Our Blogs

CT – Computed Tomography

November 23, 2022

Equine veterinary hospital Comments Off on Standing tieback surgery for ‘roarers’




What is CT?

  • The CT moves 360 degrees around the region of interest, taking multiple x-rays at various angles
  • The images are then reconstructed to create a 3D image of an individual structure.


When is CT used?

  • Gold standard for bone changes (especially subtle bone changes)
  • Bone chips and fracture lines
  • Penetrating injuries, especially to the foot
  • Surgical planning of fracture repairs
  • Areas of complex anatomy (skull, sinuses, dentition, hyoid).


What are the benefits?

  • No superimposition as with 2d x-rays – can reformat images in alternate cross-sectional planes/3D
  • Very quick acquisition time, however preparation and positioning of the patient takes time.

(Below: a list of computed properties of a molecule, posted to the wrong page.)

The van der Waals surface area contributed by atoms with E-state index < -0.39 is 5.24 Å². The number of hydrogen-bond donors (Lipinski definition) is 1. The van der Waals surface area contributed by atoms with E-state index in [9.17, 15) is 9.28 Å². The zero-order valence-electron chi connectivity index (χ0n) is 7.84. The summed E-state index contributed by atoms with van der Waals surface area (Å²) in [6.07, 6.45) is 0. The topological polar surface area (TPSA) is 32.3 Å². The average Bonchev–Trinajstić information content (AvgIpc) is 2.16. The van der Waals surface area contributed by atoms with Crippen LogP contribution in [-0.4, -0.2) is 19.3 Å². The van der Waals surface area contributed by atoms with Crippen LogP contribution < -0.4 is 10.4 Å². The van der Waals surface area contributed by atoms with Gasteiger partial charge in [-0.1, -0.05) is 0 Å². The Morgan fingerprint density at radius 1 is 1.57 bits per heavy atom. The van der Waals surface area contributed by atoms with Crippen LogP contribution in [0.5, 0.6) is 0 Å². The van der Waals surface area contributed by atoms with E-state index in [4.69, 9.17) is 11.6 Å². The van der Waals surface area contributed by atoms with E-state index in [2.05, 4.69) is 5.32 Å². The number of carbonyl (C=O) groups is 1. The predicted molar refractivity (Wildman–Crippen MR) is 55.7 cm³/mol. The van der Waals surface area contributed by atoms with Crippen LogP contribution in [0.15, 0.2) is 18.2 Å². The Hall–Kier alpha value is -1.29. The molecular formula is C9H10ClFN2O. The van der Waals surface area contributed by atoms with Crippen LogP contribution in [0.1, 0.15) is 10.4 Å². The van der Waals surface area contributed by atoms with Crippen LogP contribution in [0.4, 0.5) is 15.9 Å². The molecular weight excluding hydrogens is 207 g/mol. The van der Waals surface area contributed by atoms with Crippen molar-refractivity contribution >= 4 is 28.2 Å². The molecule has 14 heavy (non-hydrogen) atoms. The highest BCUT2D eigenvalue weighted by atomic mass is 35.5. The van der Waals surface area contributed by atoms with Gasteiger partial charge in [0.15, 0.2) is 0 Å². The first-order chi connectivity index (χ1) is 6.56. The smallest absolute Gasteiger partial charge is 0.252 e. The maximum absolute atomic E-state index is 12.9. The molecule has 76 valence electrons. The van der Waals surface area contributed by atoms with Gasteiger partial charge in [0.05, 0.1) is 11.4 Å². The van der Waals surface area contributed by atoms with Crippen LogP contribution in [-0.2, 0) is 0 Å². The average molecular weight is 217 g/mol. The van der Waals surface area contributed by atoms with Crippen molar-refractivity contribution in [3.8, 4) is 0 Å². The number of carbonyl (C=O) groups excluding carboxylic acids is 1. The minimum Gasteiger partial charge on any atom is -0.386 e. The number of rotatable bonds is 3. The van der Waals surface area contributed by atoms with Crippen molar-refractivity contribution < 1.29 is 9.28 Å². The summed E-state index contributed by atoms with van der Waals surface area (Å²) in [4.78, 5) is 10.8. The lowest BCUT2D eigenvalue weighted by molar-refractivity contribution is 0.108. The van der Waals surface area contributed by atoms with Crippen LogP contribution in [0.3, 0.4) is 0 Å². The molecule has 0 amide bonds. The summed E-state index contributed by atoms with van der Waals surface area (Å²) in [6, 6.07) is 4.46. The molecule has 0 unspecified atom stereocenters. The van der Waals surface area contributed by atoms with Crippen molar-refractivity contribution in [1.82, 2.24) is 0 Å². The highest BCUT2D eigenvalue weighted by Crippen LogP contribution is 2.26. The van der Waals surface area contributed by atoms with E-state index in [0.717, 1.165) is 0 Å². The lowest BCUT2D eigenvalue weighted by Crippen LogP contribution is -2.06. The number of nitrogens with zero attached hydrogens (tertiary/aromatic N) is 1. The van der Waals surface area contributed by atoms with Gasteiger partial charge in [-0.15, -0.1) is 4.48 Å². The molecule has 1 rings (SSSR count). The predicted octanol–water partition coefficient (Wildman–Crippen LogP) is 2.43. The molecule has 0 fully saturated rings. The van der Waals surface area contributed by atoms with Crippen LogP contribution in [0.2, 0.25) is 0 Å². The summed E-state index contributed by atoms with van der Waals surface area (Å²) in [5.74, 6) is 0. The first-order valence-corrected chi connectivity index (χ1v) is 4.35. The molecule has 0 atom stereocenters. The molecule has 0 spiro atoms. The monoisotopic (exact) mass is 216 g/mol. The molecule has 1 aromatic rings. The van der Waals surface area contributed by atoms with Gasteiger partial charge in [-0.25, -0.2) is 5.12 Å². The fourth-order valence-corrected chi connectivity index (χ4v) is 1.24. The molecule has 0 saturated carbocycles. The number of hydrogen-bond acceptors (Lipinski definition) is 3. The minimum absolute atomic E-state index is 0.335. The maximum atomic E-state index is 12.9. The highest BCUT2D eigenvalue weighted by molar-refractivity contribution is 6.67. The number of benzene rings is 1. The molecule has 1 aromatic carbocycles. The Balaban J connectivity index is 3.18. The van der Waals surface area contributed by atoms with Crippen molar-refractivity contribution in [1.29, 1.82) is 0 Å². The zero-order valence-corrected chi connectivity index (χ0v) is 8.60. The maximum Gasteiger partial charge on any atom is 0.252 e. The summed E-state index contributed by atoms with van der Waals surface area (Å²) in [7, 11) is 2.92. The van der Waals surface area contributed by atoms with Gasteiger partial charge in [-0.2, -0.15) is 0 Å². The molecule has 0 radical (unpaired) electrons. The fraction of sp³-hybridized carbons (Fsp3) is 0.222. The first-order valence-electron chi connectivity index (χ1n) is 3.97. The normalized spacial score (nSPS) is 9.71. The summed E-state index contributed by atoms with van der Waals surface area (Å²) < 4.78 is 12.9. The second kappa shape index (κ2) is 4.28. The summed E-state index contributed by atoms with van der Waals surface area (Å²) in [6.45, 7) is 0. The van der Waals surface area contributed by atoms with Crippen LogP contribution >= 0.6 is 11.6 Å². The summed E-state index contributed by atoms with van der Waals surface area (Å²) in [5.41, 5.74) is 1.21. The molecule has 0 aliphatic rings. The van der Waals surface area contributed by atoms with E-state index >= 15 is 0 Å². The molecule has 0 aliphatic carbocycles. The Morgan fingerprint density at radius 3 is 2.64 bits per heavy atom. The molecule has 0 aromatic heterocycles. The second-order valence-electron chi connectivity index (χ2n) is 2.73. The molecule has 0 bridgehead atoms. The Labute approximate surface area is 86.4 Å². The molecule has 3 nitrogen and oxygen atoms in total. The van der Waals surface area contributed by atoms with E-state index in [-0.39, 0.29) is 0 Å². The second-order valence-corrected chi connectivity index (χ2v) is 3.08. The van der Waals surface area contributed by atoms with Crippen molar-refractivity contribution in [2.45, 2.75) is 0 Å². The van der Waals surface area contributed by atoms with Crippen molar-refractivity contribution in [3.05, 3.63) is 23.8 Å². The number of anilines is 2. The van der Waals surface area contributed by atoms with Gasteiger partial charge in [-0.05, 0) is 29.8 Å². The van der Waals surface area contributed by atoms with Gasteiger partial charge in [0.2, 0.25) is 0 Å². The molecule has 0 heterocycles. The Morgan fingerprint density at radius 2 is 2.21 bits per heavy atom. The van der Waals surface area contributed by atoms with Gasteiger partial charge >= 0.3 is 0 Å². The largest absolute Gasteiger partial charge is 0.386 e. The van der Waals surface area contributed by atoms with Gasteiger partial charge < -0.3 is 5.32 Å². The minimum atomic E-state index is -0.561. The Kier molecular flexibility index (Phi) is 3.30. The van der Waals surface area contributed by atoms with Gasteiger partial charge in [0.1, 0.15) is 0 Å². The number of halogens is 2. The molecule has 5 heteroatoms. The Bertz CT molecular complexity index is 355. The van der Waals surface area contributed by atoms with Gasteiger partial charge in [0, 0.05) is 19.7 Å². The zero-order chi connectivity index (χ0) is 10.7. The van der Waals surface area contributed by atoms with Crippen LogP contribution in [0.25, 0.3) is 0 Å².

What is the procedure?

  • Full lameness evaluation to localise the region of lameness
  • For standing CT, a catheter is generally placed to maintain sedation throughout
  • Some CTs require a general anaesthetic


What are the limitations?

  • Restricted to limbs, head and neck depending on the size of the patient and the CT bore
  • MRI is still gold standard for soft tissue injuries. However, contrast agents can be used to highlight some soft tissue injuries
  • Cost
  • Availability


What are the risks?

  • Minimal risk for standing CT
  • Recovery from GA for a horse is always high risk
  • Radiation safety applies in the same way as taking x-rays – handlers must wear a lead gown, thyroid collar and dosimeter.  Ideally, a lead shield is placed between the handler and the patient.


Reconstructed 3D image of the hoof


Share Button


Share Button


Leave a Reply